Troubled history provides clues why
| FRANCESCA BALDWIN AND HEIKE I SCHMIDT | Ethiopia’s government, under Prime Minister Abiy Ahmed, is carrying out a military offensive in Tigray, Ethiopia’s most northern state. A six month state of emergency has been declared in the region. Dozens of casualties have been reported amid fears that nine million people are at risk of being displaced.
The offensive follows accusations by Ahmed’s government that forces loyal to the Tigray People’s Liberation Front, the ruling party in Tigray, attacked a military base. There have since been reports of a number of air strikes on the Tigray capital, Mekelle.
There have been mounting political tensions in the country. The Tigray People’s Liberation Front dominated the country’s military and government before Ahmed took office in 2018. His subsequent formation of a new Prosperity Party saw members of the Tigray People’s Liberation Front removed from critical positions.
Despite comprising only 6% of Ethiopia’s population, Tigrayans have historically carried a significant proportion of federal power since leading the way to victory during the 1974 to 1991 Civil War. They have recently protested their marginalisation and alienation by Ahmed’s administration.
Tensions reached a peak when the Tigray People’s Liberation Front criticised Ahmed’s decision to postpone the nationwide August 2020 elections indefinitely because of COVID-19. In an act of defiance Tigrayan leaders recalled their federal representatives from Addis Ababa and held their own elections.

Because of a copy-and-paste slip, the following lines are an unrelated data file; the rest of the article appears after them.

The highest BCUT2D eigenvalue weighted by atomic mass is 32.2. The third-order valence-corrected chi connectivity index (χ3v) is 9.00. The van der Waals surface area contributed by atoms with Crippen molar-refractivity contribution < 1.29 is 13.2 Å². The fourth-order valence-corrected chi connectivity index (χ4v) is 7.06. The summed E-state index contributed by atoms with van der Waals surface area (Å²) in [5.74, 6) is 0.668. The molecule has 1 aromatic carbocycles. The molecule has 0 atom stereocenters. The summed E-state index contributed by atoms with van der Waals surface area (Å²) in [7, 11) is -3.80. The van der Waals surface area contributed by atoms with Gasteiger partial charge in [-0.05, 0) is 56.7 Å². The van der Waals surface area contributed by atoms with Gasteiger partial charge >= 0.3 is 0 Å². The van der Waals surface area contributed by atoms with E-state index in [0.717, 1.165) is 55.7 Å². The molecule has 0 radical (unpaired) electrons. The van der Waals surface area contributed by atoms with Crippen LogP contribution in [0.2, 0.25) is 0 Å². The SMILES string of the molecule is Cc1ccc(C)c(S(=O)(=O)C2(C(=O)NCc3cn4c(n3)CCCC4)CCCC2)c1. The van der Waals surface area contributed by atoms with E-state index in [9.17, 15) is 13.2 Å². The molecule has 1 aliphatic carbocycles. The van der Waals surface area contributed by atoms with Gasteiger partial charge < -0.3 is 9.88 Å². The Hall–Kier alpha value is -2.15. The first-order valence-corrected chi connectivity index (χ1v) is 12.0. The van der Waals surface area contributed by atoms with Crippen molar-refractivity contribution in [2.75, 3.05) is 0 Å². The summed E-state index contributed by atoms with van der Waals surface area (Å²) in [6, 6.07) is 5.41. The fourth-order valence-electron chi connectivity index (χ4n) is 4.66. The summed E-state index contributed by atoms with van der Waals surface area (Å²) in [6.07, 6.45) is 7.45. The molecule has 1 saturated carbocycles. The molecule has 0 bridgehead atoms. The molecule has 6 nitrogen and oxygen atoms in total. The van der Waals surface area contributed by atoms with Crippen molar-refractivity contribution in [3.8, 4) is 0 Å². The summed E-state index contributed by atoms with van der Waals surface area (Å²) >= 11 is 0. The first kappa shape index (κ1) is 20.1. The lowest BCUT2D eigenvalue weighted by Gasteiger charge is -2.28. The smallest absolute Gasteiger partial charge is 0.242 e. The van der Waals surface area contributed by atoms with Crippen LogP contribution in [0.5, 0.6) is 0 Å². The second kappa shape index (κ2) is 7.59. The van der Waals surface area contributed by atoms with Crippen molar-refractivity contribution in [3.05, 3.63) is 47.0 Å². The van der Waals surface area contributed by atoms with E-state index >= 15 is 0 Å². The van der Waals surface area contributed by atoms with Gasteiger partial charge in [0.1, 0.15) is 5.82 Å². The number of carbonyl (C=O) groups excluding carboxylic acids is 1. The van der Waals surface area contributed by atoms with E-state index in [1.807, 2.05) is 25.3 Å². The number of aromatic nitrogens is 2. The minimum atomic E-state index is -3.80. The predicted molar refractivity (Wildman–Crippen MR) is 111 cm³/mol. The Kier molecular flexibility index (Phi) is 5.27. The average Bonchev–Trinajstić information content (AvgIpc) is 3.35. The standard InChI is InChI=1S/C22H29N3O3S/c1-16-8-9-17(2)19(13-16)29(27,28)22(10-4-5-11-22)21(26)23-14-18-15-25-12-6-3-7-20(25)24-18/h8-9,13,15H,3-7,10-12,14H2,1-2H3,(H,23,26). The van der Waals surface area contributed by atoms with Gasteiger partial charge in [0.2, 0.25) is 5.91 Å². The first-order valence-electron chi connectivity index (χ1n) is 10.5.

Rhetoric escalated, as Ahmed condemned the elections as “illegitimate” while Tigray media outlets have called the government a “personalistic dictatorship”.
As historians of conflict and popular insurgency, including the Ethiopian Civil War, we argue that this is no trivial political dispute. Ethiopia is a transethnic federation, meaning it is a centralised state made up of a network of decentralised ethnic-based administrations. These are in regular competition for influence.
The Tigray People’s Liberation Front wants to prevent Ahmed from replacing the federal arrangement with a unitary government, in which they would not play a critical part.
There is a real possibility that an all-out civil war could begin and spill over into the rest of the country. History shows that there is the capacity for widespread mobilisation within the Tigrayan community. The Tigray state is also at Ethiopia’s border with Eritrea and so its military has considerable conflict experience. It’s estimated that the Front’s paramilitary force and local militia number some 250,000 troops.
In addition, there has been recent violent dissent among other ethnic groups in Ethiopia. This has included the Oromos, the Prime Minister’s own ethnic group. Friction has also remained along the border with Eritrea.
If Tigray continues to engage with government forces, it could encourage other dissenting groups to do the same and potentially draw neighbouring states into the conflict.
There have been international calls for de-escalation and peaceful resolution. But Ahmed has vowed to continue with military and political action. The threat of repeated history looms large.